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Thursday, June 14, 2007

Schizer on Enlisting the Tax Bar

David M. Schizer (Columbia) has published Enlisting the Tax Bar, 59 Tax L. Rev. 331 (2006). Here is the abstract:

Tax shelters and aggressive planning derive in part from a structural imbalance in our tax system that has not been adequately explored: In important respects, the private tax bar outmatches their counterparts in government. Although a strong policy case can be made for remedying this mismatch, this Article emphasizes two institutional barriers that complicate any solution, rooted in the political economy of taxation and the economics and professional norms of the legal profession. First, although it would be enormously helpful to dramatically increase the staffing levels and pay of government tax administrators, this is a politically daunting task. Second, a fallback strategy is to look to the private bar for help, but they face a significant conflict. Both market pressure and professional norms motivate them to serve their clients, who generally do not have an interest in improving government tax enforcement.

In light of these two challenges, what can be done to mitigate the mismatch between the government and private bar? This Article offers two sets of proposals. First, a number of suggestions focus on the government, offering ways to improve recruiting and reinforce the expertise at their disposal without dramatically increasing funding or raising pay substantially across the board. For example, the government should focus on recruiting senior lawyers out of retirement (whose financial demands will be limited) and having them mentor junior lawyers directly from law school (whose private sector pay is high, but not nearly as high as it will become in later years). The government should also consider a loan forgiveness program for these recent graduates, and should also enlist academics to assist with discrete projects. The government should also retain private law firms to litigate tax controversies with extraordinary precedential value.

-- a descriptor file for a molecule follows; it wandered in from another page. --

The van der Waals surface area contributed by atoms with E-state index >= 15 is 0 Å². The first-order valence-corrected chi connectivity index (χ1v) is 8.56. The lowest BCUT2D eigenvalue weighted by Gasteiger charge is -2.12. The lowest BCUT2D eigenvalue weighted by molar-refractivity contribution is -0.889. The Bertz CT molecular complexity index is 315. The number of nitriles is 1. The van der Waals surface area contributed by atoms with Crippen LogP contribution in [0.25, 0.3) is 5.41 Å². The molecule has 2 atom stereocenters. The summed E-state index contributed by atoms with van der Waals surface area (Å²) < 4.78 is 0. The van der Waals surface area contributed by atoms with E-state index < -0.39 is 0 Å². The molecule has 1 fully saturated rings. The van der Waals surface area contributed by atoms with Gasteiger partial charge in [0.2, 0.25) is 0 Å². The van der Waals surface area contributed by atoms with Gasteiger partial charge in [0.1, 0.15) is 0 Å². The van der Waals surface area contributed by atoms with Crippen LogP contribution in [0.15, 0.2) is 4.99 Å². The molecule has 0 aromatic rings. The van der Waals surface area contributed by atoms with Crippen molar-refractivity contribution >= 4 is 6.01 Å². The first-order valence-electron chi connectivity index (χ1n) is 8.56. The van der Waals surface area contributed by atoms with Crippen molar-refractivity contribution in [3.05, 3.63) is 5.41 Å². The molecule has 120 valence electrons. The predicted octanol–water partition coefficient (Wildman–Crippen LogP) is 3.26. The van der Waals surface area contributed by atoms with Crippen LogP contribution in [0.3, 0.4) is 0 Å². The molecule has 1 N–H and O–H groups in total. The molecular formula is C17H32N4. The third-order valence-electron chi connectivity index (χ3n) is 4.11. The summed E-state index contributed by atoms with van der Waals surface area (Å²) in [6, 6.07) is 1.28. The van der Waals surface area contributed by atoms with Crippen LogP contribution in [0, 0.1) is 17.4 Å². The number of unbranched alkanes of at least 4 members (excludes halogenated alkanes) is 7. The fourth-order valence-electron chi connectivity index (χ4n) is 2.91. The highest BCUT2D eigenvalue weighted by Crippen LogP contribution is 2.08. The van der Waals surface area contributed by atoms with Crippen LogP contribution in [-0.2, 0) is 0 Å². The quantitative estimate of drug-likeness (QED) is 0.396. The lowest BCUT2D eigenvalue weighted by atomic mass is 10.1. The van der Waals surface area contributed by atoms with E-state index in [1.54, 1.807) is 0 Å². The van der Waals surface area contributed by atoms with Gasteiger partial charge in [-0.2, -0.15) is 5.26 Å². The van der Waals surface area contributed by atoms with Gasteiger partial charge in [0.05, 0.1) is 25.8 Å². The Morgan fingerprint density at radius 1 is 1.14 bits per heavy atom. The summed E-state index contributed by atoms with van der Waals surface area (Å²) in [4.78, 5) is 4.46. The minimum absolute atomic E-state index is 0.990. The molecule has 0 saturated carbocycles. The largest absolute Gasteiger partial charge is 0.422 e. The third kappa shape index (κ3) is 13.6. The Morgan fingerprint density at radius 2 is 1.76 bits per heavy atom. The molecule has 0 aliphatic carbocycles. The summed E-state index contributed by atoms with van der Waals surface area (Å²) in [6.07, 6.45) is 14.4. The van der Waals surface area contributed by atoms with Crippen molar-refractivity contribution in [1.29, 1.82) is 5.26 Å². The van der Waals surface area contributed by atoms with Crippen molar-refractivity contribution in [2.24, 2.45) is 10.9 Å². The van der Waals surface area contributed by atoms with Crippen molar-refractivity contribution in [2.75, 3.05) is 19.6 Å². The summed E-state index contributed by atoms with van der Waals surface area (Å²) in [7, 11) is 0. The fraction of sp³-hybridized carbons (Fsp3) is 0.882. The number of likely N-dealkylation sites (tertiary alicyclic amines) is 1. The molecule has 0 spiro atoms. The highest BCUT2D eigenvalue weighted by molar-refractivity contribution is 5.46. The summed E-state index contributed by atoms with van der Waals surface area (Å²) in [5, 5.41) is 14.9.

Second, this Article offers guidance about the right way (and the wrong way) to tap the expertise and information possessed by the private bar. It is more effective, whenever possible, to ask lawyers to help the government in a way that also helps their clients. Using this principle, this Article identifies promising opportunities that have been overlooked, and critiques unpromising initiatives that have attracted significant government support. For example, clients do not want their own tax deals shut down, but they feel differently about their competitor's deals, so the government should make more systematic use of this opportunity. Likewise, although clients are less motivated to help the government identify bad transactions that are inadvertently permitted, they are highly motivated to identify good transactions that are inadvertently prohibited. As a result, the government can look to the private bar for help in narrowing overbroad anti-abuse measures. On the other hand, in asking tax advisors to disclose their clients' aggressive transactions - in effect, to “rat” on their clients - the government is asking for something that clearly is not in the clients' interest. This reality is likely to undercut this initiative, which has been one of the centerpieces of the government's efforts to date.

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Comments

I only recently found out at a rooftop party in Red Hook, Brooklyn, that the Dean of Columbia Law School was a tax law professor. And then I saw this article on the TaxProf Blog! Being a law student on the brink of graduation, I wanted to quickly comment on it.